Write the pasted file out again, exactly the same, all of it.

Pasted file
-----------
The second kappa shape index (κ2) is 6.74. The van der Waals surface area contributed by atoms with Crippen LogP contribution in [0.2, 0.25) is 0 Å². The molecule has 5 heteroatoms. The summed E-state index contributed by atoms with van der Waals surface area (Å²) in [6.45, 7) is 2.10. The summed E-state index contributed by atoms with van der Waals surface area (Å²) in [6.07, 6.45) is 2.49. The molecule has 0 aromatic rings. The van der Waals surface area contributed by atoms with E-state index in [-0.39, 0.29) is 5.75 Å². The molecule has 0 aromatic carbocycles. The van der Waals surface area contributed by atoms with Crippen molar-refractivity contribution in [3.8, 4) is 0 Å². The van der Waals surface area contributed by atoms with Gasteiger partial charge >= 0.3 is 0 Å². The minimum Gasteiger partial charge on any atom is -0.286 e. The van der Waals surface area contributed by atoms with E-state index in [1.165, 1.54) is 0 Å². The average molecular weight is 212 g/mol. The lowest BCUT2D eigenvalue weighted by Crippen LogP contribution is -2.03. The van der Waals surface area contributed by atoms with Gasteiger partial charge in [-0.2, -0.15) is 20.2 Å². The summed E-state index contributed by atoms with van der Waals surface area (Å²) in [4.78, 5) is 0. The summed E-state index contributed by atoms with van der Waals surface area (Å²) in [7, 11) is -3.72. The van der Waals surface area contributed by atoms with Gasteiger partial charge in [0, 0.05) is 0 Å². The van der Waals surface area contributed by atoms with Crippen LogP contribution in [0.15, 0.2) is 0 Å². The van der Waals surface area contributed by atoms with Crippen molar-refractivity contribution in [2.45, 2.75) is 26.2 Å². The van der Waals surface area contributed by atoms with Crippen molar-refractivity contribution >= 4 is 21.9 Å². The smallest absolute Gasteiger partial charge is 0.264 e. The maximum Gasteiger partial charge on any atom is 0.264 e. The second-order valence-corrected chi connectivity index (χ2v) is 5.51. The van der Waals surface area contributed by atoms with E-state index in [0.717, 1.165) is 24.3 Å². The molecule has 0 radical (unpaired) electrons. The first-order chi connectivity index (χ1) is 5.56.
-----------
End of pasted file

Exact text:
The second kappa shape index (κ2) is 6.74. The van der Waals surface area contributed by atoms with Crippen LogP contribution in [0.2, 0.25) is 0 Å². The molecule has 5 heteroatoms. The summed E-state index contributed by atoms with van der Waals surface area (Å²) in [6.45, 7) is 2.10. The summed E-state index contributed by atoms with van der Waals surface area (Å²) in [6.07, 6.45) is 2.49. The molecule has 0 aromatic rings. The van der Waals surface area contributed by atoms with E-state index in [-0.39, 0.29) is 5.75 Å². The molecule has 0 aromatic carbocycles. The van der Waals surface area contributed by atoms with Crippen molar-refractivity contribution in [3.8, 4) is 0 Å². The van der Waals surface area contributed by atoms with Gasteiger partial charge >= 0.3 is 0 Å². The minimum Gasteiger partial charge on any atom is -0.286 e. The van der Waals surface area contributed by atoms with E-state index in [1.165, 1.54) is 0 Å². The average molecular weight is 212 g/mol. The lowest BCUT2D eigenvalue weighted by Crippen LogP contribution is -2.03. The van der Waals surface area contributed by atoms with Gasteiger partial charge in [-0.2, -0.15) is 20.2 Å². The summed E-state index contributed by atoms with van der Waals surface area (Å²) in [4.78, 5) is 0. The summed E-state index contributed by atoms with van der Waals surface area (Å²) in [7, 11) is -3.72. The van der Waals surface area contributed by atoms with Gasteiger partial charge in [0, 0.05) is 0 Å². The van der Waals surface area contributed by atoms with Crippen LogP contribution in [0.15, 0.2) is 0 Å². The van der Waals surface area contributed by atoms with Crippen molar-refractivity contribution in [2.45, 2.75) is 26.2 Å². The van der Waals surface area contributed by atoms with Crippen molar-refractivity contribution >= 4 is 21.9 Å². The smallest absolute Gasteiger partial charge is 0.264 e. The maximum Gasteiger partial charge on any atom is 0.264 e. The second-order valence-corrected chi connectivity index (χ2v) is 5.51. The van der Waals surface area contributed by atoms with E-state index in [0.717, 1.165) is 24.3 Å². The molecule has 0 radical (unpaired) electrons. The first-order chi connectivity index (χ1) is 5.56.